Thursday 6 May 2010

Three Colours: Blood Red

Let The Right One In 2008 Sweden
Directed by Tomas Alfredson
Momentum DVD Region 2

Let The Right One In
Original Motion Picture Soundtrack
By Johan Söderqvist Moviescoremedia MM508022

Glad I finally caught up to the DVD release of this movie. Been a while since I saw it at the cinema and at that time I hadn’t had the benefit of having read the source novel by John Alvide Lindqvist, who also wrote the screenplay. Actually I read the novel last summer and I have to say that I’m glad I went into the movie blind. The novel was okay and the movie adaptation is not unlike the best of movie adaptations considering there were whole characters and subplots left out of the film version.

I actually prefer the movie in many respects and I think the writer and director were very wise in choosing to leave out the amount they did because, although I’m sure a lot of the excised material could have easily been accommodated in a two hour feature... you wouldn’t have been able to ramble along at the same pace that this movie has and that would have been very much to it’s detriment.

There are also things that are ever so slightly alluded to in the movie which you won’t necessarily pick up on unless you know the characters from the book and I’m pretty sure that this has been done to raise the commercial profile of the film and lessen risk at the box office more than anything else. Like the fact that as the burgeoning love affair between the twelve year old Oskar and Eli, the vampire “girl” who has been twelve years old for a great many years now, grows throughout the running time... it is not made clear that Eli is in fact a permanently young, castrated “boy” vampire who chooses to pass himself off as a girl. When Eli in the movie twice alludes that she’s “not a girl”, the general interpretation of that... with myself and the other people who I know have seen this film, is to think... no you’re not a girl, you’re a vampire. The sexual identity of the vampire is never really called into question but once you’ve read the novel these little passing references take on a more significant meaning.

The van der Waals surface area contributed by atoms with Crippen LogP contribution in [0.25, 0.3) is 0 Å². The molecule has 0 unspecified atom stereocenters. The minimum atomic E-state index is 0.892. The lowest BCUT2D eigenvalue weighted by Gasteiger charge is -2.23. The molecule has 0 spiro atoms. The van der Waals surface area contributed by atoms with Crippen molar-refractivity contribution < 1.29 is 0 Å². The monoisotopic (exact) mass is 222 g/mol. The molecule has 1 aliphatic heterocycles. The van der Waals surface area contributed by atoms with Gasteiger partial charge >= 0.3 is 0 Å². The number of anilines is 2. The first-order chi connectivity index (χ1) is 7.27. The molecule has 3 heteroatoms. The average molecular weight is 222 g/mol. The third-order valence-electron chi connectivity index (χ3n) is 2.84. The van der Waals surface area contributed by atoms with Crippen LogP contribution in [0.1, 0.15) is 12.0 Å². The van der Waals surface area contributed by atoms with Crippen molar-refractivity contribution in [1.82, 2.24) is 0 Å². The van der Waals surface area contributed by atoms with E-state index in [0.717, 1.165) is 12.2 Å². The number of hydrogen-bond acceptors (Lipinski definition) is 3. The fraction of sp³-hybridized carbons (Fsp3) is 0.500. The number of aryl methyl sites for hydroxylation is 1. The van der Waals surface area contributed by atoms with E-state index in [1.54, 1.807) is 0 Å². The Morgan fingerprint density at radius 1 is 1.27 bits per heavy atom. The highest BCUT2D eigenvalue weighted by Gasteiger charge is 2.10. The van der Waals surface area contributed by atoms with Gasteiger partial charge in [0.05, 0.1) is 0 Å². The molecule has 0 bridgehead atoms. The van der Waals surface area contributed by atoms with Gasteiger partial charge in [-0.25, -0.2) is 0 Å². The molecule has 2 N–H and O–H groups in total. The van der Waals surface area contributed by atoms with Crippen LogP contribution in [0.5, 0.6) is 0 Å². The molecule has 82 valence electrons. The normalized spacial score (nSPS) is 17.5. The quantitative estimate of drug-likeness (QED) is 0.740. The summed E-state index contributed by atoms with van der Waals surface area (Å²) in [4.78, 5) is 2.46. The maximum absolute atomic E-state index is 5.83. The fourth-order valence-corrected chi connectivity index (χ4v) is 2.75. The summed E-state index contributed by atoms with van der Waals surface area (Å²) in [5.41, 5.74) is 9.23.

It’s all pretty meaningless anyway because the film is an absolute treat for the senses. The film starts with a shot of snow so it had me right from the opening. I’m a sucker for good snow shots. But the framing and lighting and subdued colours and sheer elegance of the shot designs are nothing short of visually stunning... shot after shot after shot. They feel like they’ve been ripped ruthlessly from the lense of a Krzysztof Kieslowski movie like The Double Life of Veronique or one of his Three Colours trilogy and then delicately spliced into this little masterpiece. Alfredson is a director who’s not afraid to use long takes and to use medium and long shots as opposed to close ups to tell the story. Good for him. Characters can walk off frame or be out of focus or be seen as a reflection and the director never once flinches at going for the jugular when it comes to camera placement. The shots are deceptively simple and are just genuinely blinding. For example, there’s one where a dark green pastel room is framed by a red wall on the left and by a red chair and wall on the right... it sounds like something out of an Argento movie... but it’s closer in subtlety to something Andrei Tarkovsky or Hal Hartley or the aforementioned Krzysztof Kieslowski would have shot.

The score too, by Johan Söderqvist (which I’m listening to as I type) is a great achievement. At times subdued and spare but not afraid to swell up into a passage of orchestral beauty when the mood is called for. One of the most genuinely beautiful and intelligent scores of the last ten years. Definitely a treat for the ears and if moviescoremedia have any of their 500 limited edition CDs left, it’s worth checking out. Or you could always purchase it as a download from itunes if you are so inclined. Seriously worth a listen.

In many ways the score for this movie seems to perform the same kind of function that Zbigniew Preisner’s score used to produce for Kieslowski. And yeah, sorry to push the metaphor again but I think I’m going to have to go on record now as saying... to all fans of the genius of Polish cinema...seriously... if Krzysztof Kieslowski had ever deigned to address the subject matter of blood drinking vampires in one of his films... Let The Right One In is what it would have looked and felt like.

The UK DVD has a commentary track by both the director and the writer (who also wrote the novel). I haven’t the time to listen to this right now but you can bet that it’s worth listening to.

For anyone who is truly a fan of the art of cinema... this film will help you to remember why you fell in love with film in the first place.

1 comment:

  1. Yes and jolly good observations my friend. One of my favourites too!!!!